The Congressional Research Service of the Library of Congress occasionally commissions papers from outside authors. My study of the links between drugs and terror, and the policy implications of those links for the design of drug control policies, has just been issued as report RL 32334: Illicit Drugs and the Terrorist Threat
I’m told that your Member of Congress or Senator can supply a hard copy. Please do not send comments to CRS, which doesn’t have time to deal with them, or to your Congressfolks, who will just buck them forward to CRS. Send me an email.
The opening and closing paragraphs of the CRS report are as follows:
The international traffic in illicit drugs contributes to terrorist risk through five distinct mechanisms: supplying cash, creating chaos, supporting corruption, providing “cover” and sustaining common infrastructures for illicit activity, and competing for law enforcement and intelligence attention. Of these, cash and chaos are likely to be the two most important.
Different drugs, different trafficking routes, and different organizations have different relationships to terrorist threats. Therefore it might be possible to improve domestic security by targeting drug law enforcement on those drugs, routes, and organizations with the strongest known or potential links to terror. However, doing so would require new analytic capacities and decision-making strategies for all the agencies involved in drug law enforcement, and there is no assurance that the policies that best implement the mission of protecting Americans from drug abuse will also perform best in protecting the country from terrorism.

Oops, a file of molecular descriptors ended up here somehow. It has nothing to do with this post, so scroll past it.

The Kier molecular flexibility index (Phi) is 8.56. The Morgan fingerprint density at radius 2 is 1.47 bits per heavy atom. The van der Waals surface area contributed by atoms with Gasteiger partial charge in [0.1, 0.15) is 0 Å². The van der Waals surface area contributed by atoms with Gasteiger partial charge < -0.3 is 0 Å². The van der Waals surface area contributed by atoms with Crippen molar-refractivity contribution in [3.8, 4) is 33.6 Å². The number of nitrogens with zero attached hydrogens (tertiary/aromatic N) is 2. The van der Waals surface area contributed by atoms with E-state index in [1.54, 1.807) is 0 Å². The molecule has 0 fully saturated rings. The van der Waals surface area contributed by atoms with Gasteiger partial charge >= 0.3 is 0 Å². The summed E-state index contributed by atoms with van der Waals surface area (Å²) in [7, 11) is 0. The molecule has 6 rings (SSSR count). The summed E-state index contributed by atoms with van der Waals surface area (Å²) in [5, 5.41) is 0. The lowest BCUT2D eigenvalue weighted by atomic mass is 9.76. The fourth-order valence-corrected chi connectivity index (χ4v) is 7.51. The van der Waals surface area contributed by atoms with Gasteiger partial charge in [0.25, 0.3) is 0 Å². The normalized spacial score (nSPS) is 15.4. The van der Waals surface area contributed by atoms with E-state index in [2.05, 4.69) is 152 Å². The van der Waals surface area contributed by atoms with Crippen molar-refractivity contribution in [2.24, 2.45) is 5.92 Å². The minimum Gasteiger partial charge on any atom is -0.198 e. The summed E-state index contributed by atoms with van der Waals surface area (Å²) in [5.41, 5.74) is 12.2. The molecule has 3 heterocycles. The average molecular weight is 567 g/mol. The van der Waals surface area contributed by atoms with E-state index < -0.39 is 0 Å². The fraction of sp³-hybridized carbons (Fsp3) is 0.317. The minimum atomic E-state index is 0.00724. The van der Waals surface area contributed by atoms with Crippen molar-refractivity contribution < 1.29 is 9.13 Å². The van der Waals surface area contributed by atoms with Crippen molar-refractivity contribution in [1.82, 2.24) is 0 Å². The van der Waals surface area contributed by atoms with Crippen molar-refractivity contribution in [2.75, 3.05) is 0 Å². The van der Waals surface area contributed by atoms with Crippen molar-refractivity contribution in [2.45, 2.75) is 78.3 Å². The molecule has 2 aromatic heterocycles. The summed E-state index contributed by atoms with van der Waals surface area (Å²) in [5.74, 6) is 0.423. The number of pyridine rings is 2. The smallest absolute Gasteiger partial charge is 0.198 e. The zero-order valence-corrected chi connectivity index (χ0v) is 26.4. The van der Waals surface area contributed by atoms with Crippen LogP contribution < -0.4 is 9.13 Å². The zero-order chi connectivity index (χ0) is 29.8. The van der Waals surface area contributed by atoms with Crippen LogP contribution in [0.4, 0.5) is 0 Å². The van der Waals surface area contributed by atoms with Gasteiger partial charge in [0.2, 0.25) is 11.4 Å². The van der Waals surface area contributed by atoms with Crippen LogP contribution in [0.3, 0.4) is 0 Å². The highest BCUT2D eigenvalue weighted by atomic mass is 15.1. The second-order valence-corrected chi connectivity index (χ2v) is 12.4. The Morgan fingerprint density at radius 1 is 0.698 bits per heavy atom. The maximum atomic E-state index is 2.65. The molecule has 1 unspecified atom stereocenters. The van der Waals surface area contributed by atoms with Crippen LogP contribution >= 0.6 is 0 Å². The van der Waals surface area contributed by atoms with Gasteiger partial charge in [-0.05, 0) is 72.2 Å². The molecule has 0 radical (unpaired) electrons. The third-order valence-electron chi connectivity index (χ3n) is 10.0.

Given the multiple purposes of the drug abuse control effort, American drug policy cannot be driven entirely, or even primarily, by the need to reduce the contribution of drug abuse to our vulnerability to terrorist action. There are too many other goals to be served by the drug abuse control effort.
However, the links between the two issues are sufficiently clear that the institutions of drug abuse would be wise to factor the impacts of their activities on the terrorist threat into their decision-making. Such a focus could involve employing enforcement to reduce the opportunities that drug trafficking provides to terrorist groups, and focusing the demand control efforts more intensely on hard-core user-offenders.
You may find the style somewhat less spritely than readers of this space are used to. The quick summary (which I can express more clearly here than CRS protocol would allow): there’s less than meets the eye to all the fuss about drugs and terror, but there are links between the two. Our drug policies could, and probably should, be adapted somewhat to serve the ends of the war on terror, but mostly haven’t been and likely won’t be for the usual bureaucratic reasons.
One issue I was careful not to address in the report was whether the links between drugs and terror constitute a sufficient reason for making cocaine a licit commodity on more or less the same terms as alcohol.
There is no doubt that cocaine dealing contributes to terrorism in Colombia, and that it does so only because it is illicit. Whatever contribution cocaine dealing makes to the terrorist threat domestically is similarly tied to its illicit status. Therefore, if terrorism were the only thing we cared about, we probably ought to legalize cocaine.
However, since it isn’t — since we also care about the damage long-term, heavy cocaine users do to themselves, and since the number of long-term, heavy cocaine users would likely soar under legalization on the alcohol model — the question becomes whether the gains in terrorism control, added to the gains in reduced domestic crime, law enforcement costs, and incarceration levels, are enough to counterbalance the losses on the addiction side.
My judgment is that a world with legal cocaine would probably be, on balance, somewhat worse than a world without it. But if a convincing case were made that cocaine trafficking was, or could become, a significant source of funding to terrorist groups threatening the United States, that judgment might have to be revised.